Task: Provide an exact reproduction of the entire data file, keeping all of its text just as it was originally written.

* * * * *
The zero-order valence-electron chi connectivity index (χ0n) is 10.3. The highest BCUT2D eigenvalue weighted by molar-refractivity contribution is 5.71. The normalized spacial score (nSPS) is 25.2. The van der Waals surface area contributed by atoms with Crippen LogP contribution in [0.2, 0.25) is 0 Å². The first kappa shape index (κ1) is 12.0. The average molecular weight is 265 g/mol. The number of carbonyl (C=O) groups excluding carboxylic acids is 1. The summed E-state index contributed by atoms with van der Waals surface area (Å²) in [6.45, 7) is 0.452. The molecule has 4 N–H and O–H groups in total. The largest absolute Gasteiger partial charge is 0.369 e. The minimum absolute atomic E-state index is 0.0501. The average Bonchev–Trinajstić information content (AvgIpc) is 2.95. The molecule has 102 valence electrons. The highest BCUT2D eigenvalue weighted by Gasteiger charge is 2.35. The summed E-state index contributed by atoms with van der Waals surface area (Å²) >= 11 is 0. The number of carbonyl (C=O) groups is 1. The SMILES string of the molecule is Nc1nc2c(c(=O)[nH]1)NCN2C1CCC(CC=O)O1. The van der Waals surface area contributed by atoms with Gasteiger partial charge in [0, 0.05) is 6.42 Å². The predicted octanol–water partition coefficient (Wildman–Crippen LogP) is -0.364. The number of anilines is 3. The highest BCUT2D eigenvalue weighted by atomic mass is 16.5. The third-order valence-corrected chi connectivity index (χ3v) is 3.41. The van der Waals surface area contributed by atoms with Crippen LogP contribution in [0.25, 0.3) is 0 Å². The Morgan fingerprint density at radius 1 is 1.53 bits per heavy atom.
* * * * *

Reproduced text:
The zero-order valence-electron chi connectivity index (χ0n) is 10.3. The highest BCUT2D eigenvalue weighted by molar-refractivity contribution is 5.71. The normalized spacial score (nSPS) is 25.2. The van der Waals surface area contributed by atoms with Crippen LogP contribution in [0.2, 0.25) is 0 Å². The first kappa shape index (κ1) is 12.0. The average molecular weight is 265 g/mol. The number of carbonyl (C=O) groups excluding carboxylic acids is 1. The summed E-state index contributed by atoms with van der Waals surface area (Å²) in [6.45, 7) is 0.452. The molecule has 4 N–H and O–H groups in total. The largest absolute Gasteiger partial charge is 0.369 e. The minimum absolute atomic E-state index is 0.0501. The average Bonchev–Trinajstić information content (AvgIpc) is 2.95. The molecule has 102 valence electrons. The highest BCUT2D eigenvalue weighted by Gasteiger charge is 2.35. The summed E-state index contributed by atoms with van der Waals surface area (Å²) >= 11 is 0. The number of carbonyl (C=O) groups is 1. The SMILES string of the molecule is Nc1nc2c(c(=O)[nH]1)NCN2C1CCC(CC=O)O1. The van der Waals surface area contributed by atoms with Gasteiger partial charge in [0, 0.05) is 6.42 Å². The predicted octanol–water partition coefficient (Wildman–Crippen LogP) is -0.364. The number of anilines is 3. The highest BCUT2D eigenvalue weighted by atomic mass is 16.5. The third-order valence-corrected chi connectivity index (χ3v) is 3.41. The van der Waals surface area contributed by atoms with Crippen LogP contribution in [0.25, 0.3) is 0 Å². The Morgan fingerprint density at radius 1 is 1.53 bits per heavy atom.